Produced by Lee Townsend
Bill Frisell – electric guitar
Greg Leisz – pedal steel, electric guitar
Tony Scherr – bass
Kenny Wollesen – drums

Recording Engineer: Tucker Martine
Mixing Engineer: Adam Muñoz
Mastering Engineer: Greg Calbi
Assistant Engineer at Flora: Michael Finn
Production Assistance: Adam Blomberg
Recorded at Flora Recording & Playback, Portland, OR
Mixed at Fantasy Studios, Berkeley, CA
Mastered at Sterling Sound, New York

Art direction, design and photography: Paul Moore (StudioMoore.com)

JAZZ TIMES / by Evan Haga 6/13/14

“Does it help to let you know I was born in 1951?” asked Bill Frisell last Friday at Jazz at Lincoln Center’s Appel Room, before easing into the second show of “Guitar in the Space Age,” a program of the postwar country, blues and rock ’n’ roll that inspired him as a boy. Accompanying Frisell were Greg Leisz on pedal steel and guitar, Tony Scherr on upright and electric basses and Kenny Wollesen on drums and vibraphone—longtime collaborators with an especially developed understanding of the leader’s style-melding, chamber-like take on American music.

To know that Frisell is a baby-boomer was important, yes. The music he played, by the Beach Boys, Duane Eddy, the Chantays, Link Wray and others, is the stuff of childhood innocence for the Vietnam generation—the beach-party calm before the storm of cultural explosions that would transform America in the second half of the ’60s. But other résumé bullets would have been equally beneficial in making sense of the following 90 minutes: that Frisell performed in one of jazz’s most deeply interactive trios, with Paul Motian and Joe Lovano, for three decades; or that he helped to redefine the jazz guitar as a textural instrument while a go-to player for ECM Records. To put it more directly, this was a rock ’n’ roll gig executed with the temperament and group dynamic of postbop.

Because the repertoire was so familiar, you couldn’t help but think of the original arrangements, and then of how Frisell and company were artfully remaking them: turning streamlined melodies into polyphony on the frontline, reinventing standard backbeats with swing and groove and space. Even the action onstage dipped in the direction of a communicative jazz band, with Frisell facing and lurching toward his rhythm section. (It’s a kind of anti-showmanship that works better in the Village Vanguard than in a concert hall, and Frisell owned up to that fact with a joke: “I hope you don’t mind looking at my rear end.”)

Frisell is a melodist first and foremost, and a lot about this set was strikingly beautiful. Pete Seeger’s “Turn! Turn! Turn!” skewed harder toward Nashville than the Byrds did; the Beach Boys’ “In My Room” made you wonder why the Lennon-McCartney book has become standard jazz source material but Brian Wilson’s songs have not; and Frisell’s “Shortest Day” offered the sort of bittersweet earworm motif you want to hear again as soon as it ends.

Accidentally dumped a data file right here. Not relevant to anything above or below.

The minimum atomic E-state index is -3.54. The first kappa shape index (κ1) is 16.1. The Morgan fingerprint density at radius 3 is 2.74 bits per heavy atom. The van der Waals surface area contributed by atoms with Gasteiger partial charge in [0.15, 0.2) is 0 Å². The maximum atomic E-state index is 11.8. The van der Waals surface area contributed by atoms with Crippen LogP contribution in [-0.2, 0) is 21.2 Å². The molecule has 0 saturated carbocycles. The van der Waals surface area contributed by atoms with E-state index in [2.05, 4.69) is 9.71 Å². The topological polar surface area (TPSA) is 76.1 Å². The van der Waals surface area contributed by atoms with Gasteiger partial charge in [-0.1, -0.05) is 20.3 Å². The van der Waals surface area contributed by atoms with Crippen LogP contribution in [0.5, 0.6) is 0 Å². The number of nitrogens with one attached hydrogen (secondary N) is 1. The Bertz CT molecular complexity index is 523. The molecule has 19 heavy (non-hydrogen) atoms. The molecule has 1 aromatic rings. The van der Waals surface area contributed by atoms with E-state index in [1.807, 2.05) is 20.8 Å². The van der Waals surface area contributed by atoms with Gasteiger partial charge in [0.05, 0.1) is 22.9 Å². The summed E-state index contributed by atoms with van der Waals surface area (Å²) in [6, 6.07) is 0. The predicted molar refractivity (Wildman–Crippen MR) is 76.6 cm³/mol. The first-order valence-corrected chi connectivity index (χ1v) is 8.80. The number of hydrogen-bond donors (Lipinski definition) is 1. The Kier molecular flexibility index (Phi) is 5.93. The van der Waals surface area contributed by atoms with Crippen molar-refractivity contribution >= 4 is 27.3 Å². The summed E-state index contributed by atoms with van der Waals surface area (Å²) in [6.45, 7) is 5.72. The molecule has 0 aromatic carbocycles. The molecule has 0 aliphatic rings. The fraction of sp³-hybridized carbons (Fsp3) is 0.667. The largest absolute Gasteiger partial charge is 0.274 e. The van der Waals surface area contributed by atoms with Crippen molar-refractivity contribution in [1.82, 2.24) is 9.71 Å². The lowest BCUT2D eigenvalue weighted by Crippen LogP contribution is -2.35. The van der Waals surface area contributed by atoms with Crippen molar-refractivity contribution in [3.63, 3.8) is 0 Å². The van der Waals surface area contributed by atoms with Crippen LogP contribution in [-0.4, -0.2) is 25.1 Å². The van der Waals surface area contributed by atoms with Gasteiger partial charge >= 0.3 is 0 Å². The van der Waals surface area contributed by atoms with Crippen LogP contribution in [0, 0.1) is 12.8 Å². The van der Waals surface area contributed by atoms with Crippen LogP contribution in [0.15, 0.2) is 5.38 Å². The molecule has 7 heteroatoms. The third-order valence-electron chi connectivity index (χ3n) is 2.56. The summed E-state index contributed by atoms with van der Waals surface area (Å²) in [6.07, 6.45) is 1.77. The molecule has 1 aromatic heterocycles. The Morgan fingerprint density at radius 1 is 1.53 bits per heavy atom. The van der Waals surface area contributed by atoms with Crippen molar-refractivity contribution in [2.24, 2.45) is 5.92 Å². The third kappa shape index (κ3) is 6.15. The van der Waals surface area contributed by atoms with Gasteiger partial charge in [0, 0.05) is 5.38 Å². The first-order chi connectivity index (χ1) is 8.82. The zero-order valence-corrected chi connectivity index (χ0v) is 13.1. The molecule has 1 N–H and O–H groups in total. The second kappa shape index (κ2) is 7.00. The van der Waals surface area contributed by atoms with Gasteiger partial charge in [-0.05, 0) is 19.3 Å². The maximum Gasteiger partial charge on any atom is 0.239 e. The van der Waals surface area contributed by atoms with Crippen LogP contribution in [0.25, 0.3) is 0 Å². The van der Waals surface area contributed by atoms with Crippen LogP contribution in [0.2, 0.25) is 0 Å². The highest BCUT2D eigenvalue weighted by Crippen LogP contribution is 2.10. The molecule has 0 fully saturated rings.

This program and its related album, to be released in October, made plainer than usual the idea that Frisell is a guitar fanatic but doesn’t subscribe to the many tropes that plague the instrument. He clearly relishes the electric guitar as a marvel of American technology. He used his trusted combination of Fender Telecaster-style ax, Fender tube combo amp and delay and looping effects to achieve his melancholy, art-house version of surf and vintage Nashville tone. But his take on this chopsy repertoire—Jimmy Bryant and Speedy West; surf instrumentals, with their emphasis on rapid-fire picking—was expectedly genteel. He focused on sonics, the liquid give-and-take between himself and Leisz, and his savvy negotiation of harmonic and rhythmic contours. (You could say the same for his jazz playing, but jazz guitar has more forebears who placed elegance above technical flash.)

You could easily accuse Frisell of being too precious with this material. Why let Junior Wells’ “Messin’ With the Kid” simmer and not burn? But there are so many other places to go for that. And to his credit, Leisz picked up the slack for conventional guitar heroism, countering Frisell’s inclination to, as Ron Carter would put it, “play clouds.”

Another real achievement here had to do with the handling of instrumental surf music, a midcentury phenomenon that deflated with the arrival of the Beatles. Its influence on popular music is incalculable—it expanded pop’s sonic language toward psychedelia and set new standards for virtuosity in rock ’n’ roll—but its legacy is one of kitsch and cult devotion. (Most of the great surf revival acts of the past 30 years have relied on a very good visual gimmick.) Frisell made surf music a plainclothes proposition, taking on genre standards like “Pipeline” in a way that restored their seriousness; these were and are compositions full of shadowy feeling and immaculate tunefulness. Wollesen’s secondary work on vibraphone, which he employed during atmospheric rubato introductions, further captured the intelligence and noir cool of first-generation surf, lounge and exotica.